Off-road touring is a lot more comfortable than it used to be thanks to modern equipment and accessories. Compact fridges, LED lighting and other technology guarantee you a comfortable camping experience – as long as you have enough power to keep it all running. The trouble is, running all those toys when you’re parked up for the night can give your battery a real beating, and you won’t be so happy if you try to start the engine in the morning and there isn’t enough charge left to turn it over.
The solution to your gadgets’ power consumption is to fit your wagon with a dual battery system. With two batteries you can use one to power as many accessories as you like, and have the other in reserve, fully charged, so you know you’ll always be able to get your engine started.
Setting up a simple dual battery system isn’t all that hard, as long as you have the right tools and some basic electrical knowledge – it’s definitely within reach of most 4wd enthusiasts. At its simplest all you need to do is fit another battery in there and wire it up in parallel, but we don’t recommend you do this. For a proper dual battery setup you need to keep them separate – so your accessories don’t drain them both – but also allow the engine to charge both when it’s running.
To do this you need a battery isolator, also known as a solenoid. This protects the start battery from being run down, but lets the other one power all your stuff. You’ll also need a dual battery tray and the right cables. You can get the isolator as a kit that has all the wiring you’ll need, and trays are available to suit most common vehicles.
The first thing to do is get the tray mounted. Exactly how this works will depend on your vehicle, but you should get instructions with the tray. Next, get the battery in there. Now you need to plan your installation. Lay the isolator and cables out roughly inside the engine bay to give you an idea how it’s all going to fit together.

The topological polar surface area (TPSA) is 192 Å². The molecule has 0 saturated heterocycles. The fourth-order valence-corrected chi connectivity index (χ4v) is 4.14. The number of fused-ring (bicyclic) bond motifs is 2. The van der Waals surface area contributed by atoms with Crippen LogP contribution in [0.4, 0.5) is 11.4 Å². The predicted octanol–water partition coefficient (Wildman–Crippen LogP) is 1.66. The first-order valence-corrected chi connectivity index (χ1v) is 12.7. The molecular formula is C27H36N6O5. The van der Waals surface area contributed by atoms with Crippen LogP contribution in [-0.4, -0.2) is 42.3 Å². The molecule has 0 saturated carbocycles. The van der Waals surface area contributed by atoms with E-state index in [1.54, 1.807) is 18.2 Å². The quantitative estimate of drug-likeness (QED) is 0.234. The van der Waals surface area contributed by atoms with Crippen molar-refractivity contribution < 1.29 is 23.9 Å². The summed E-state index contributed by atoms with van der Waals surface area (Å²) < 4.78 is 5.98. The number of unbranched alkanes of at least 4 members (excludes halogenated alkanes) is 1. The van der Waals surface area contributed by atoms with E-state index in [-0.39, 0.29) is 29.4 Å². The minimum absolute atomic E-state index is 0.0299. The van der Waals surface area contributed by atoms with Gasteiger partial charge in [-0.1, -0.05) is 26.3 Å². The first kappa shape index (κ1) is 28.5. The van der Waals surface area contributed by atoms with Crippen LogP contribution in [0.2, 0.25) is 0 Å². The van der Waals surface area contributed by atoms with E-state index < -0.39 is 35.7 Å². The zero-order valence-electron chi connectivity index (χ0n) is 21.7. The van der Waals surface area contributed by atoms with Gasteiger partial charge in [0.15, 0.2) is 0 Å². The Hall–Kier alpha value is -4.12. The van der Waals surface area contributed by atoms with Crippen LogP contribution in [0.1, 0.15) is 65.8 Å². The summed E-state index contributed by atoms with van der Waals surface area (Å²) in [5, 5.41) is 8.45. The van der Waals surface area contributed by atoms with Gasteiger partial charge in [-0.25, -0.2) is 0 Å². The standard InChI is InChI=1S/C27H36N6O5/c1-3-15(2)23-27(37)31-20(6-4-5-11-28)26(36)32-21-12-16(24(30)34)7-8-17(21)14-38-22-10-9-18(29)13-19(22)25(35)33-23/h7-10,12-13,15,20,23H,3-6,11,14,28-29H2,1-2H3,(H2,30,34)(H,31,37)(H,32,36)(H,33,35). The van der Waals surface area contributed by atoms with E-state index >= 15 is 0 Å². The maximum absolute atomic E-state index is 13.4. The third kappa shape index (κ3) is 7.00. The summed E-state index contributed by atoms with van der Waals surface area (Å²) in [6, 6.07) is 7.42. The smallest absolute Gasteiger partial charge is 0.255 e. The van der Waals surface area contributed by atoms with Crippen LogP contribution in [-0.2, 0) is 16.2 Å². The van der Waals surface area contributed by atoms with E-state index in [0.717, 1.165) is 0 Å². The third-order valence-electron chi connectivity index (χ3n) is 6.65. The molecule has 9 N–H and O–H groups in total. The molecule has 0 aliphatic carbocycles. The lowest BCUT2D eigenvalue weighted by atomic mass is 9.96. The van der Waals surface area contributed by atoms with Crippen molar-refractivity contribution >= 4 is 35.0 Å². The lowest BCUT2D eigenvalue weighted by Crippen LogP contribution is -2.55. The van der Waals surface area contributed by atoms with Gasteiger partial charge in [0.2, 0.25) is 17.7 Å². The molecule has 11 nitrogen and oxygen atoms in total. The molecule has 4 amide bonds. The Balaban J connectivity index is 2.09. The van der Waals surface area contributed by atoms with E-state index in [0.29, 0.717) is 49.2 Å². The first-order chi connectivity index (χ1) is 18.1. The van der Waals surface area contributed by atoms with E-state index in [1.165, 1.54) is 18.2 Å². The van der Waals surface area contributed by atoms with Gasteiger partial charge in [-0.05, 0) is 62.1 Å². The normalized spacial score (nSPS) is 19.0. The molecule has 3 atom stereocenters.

Next you can mount the isolator. This needs to be properly earthed, so if you can use an existing screw hole that’s ideal. Make sure the earth has a good contact with bare metal. Once that’s done, connect the two terminals of the isolator to the positive terminal of each battery. One of the isolator’s terminals will have a sensor built into it; check the manual to find out which one. This one should be attached to your starting battery, and the other one connects to your auxiliary battery. You’ll need a 100amp fuse in each connection; either use a fuse box, or get cables with fusible links.
Now wire up the rest of the circuit as described in the isolator’s manual. These do vary a bit between models, but basically you’re putting the isolator into the standard connection between the battery positive terminal and the vehicle wiring. The alternator will charge the starting battery until it’s topped up, then switch to charging the auxiliary battery. That way you’re always guaranteed to have power to start the engine when you need it.